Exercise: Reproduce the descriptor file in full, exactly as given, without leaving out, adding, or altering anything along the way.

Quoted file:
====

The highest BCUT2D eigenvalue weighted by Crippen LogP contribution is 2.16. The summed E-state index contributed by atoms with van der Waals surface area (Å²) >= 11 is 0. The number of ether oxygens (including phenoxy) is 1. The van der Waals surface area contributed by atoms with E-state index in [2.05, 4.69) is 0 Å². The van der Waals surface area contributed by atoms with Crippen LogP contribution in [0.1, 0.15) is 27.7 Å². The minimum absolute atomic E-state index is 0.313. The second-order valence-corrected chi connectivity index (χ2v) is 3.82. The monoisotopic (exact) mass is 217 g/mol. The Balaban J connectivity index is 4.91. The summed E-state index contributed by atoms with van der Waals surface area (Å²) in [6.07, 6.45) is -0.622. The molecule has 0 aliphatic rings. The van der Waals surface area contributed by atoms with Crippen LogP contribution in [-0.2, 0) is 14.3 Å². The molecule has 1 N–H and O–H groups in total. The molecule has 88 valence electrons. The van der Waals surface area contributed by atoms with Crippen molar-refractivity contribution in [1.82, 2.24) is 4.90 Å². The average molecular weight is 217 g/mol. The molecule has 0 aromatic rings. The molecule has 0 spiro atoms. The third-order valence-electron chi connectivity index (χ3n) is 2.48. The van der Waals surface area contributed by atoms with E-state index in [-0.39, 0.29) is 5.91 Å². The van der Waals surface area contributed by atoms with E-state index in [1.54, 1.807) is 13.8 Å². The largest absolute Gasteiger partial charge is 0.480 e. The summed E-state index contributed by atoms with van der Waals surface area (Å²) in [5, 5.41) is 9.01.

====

The highest BCUT2D eigenvalue weighted by Crippen LogP contribution is 2.16. The summed E-state index contributed by atoms with van der Waals surface area (Å²) >= 11 is 0. The number of ether oxygens (including phenoxy) is 1. The van der Waals surface area contributed by atoms with E-state index in [2.05, 4.69) is 0 Å². The van der Waals surface area contributed by atoms with Crippen LogP contribution in [0.1, 0.15) is 27.7 Å². The minimum absolute atomic E-state index is 0.313. The second-order valence-corrected chi connectivity index (χ2v) is 3.82. The monoisotopic (exact) mass is 217 g/mol. The Balaban J connectivity index is 4.91. The summed E-state index contributed by atoms with van der Waals surface area (Å²) in [6.07, 6.45) is -0.622. The molecule has 0 aliphatic rings. The van der Waals surface area contributed by atoms with Crippen LogP contribution in [-0.2, 0) is 14.3 Å². The molecule has 1 N–H and O–H groups in total. The molecule has 88 valence electrons. The van der Waals surface area contributed by atoms with Crippen molar-refractivity contribution in [1.82, 2.24) is 4.90 Å². The average molecular weight is 217 g/mol. The molecule has 0 aromatic rings. The molecule has 0 spiro atoms. The third-order valence-electron chi connectivity index (χ3n) is 2.48. The van der Waals surface area contributed by atoms with E-state index in [-0.39, 0.29) is 5.91 Å². The van der Waals surface area contributed by atoms with E-state index in [1.54, 1.807) is 13.8 Å². The largest absolute Gasteiger partial charge is 0.480 e. The summed E-state index contributed by atoms with van der Waals surface area (Å²) in [5, 5.41) is 9.01.